The paper proceeds as follows. In the next section, we discuss literature related to the concepts of sustainable development, community-based approaches to assessing development and the SDGs. This is followed by a description of the methodology. The findings and implications are then discussed.

Related Literature

This section discusses approaches to assessing sustainable development, and measuring the progress towards achieving the SDGs, in the context of community-based participatory approaches.

Sustainable Development Approaches

Historically, earlier traditional approaches to development were sometimes dictated or influenced by power, finances and technical expertise, with development operationalized as a hegemonic construct (Warburton 2013). This top-down approach to development was criticized for ignoring context and reinforcing inequalities (Warburton 2013). However, coming out of the Brundtland Commission, the concept of sustainable development marked a shift in the agency afforded to different players in the development debate.

The Brundtland Commission (1987), as well as the 1992 United Nations (UN) Conference on Environmental Development, where world leaders signed on to Agenda 21, called for a more inclusive and collective approach to development. This new approach advocated for community or grassroots participation in development, to foster sustainability. Agenda 21 specifically promoted sustainable development practices rooted in local communities, as a means to deliver long-term social and environmental transformation (Warburton 2013). The literature introduces what can be considered a third approach, which proposes a balance between community-led and externally driven actions (Fraser et al. 2006; Reed et al. 2006).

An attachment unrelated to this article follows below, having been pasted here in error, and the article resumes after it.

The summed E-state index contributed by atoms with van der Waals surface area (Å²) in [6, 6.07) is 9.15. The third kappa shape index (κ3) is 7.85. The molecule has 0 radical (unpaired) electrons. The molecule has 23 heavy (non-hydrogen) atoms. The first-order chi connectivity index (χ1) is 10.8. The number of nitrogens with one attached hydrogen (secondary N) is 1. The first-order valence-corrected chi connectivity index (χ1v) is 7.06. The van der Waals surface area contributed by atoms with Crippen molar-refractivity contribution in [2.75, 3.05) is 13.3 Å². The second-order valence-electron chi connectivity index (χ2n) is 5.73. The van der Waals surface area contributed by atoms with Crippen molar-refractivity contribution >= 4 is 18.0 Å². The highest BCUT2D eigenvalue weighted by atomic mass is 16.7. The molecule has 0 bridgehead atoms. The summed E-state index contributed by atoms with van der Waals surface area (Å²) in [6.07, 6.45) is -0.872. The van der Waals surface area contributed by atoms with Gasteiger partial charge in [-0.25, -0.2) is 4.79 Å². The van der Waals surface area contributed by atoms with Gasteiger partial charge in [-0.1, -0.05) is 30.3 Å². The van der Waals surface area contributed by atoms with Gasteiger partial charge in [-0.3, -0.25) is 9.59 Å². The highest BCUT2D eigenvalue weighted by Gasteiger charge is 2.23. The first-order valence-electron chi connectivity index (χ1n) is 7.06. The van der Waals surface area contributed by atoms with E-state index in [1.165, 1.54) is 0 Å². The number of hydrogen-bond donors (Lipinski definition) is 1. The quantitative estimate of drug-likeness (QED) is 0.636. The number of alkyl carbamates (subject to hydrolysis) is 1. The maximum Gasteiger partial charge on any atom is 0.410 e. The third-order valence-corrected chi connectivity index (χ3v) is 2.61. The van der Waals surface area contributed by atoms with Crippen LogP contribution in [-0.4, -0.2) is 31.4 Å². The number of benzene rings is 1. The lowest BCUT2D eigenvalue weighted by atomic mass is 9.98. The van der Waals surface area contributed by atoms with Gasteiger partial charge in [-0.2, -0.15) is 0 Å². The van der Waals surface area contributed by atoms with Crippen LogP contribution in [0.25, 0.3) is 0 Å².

The body of research which examines the bottom-up framework comes from participatory studies, research on community-based approaches and community driven development, often located in fields such as sociology, anthropology and human geography. CBOs provide significant vehicles to achieving a bottom-up approach to development (Cairns et al. 2006, 8). These organizations work at improving the quality of life of communities by implementing solutions that "respond to the local situation" (Seyfang and Smith 2007, 585). Baker (2014) notes that the role of facilitator is key in fostering sustainable community development. Carby (2015) and Dodman & Dodman (2016) highlight the importance of the inclusion of local knowledge, which is socially and culturally produced, in the process of development planning and designing appropriate solutions.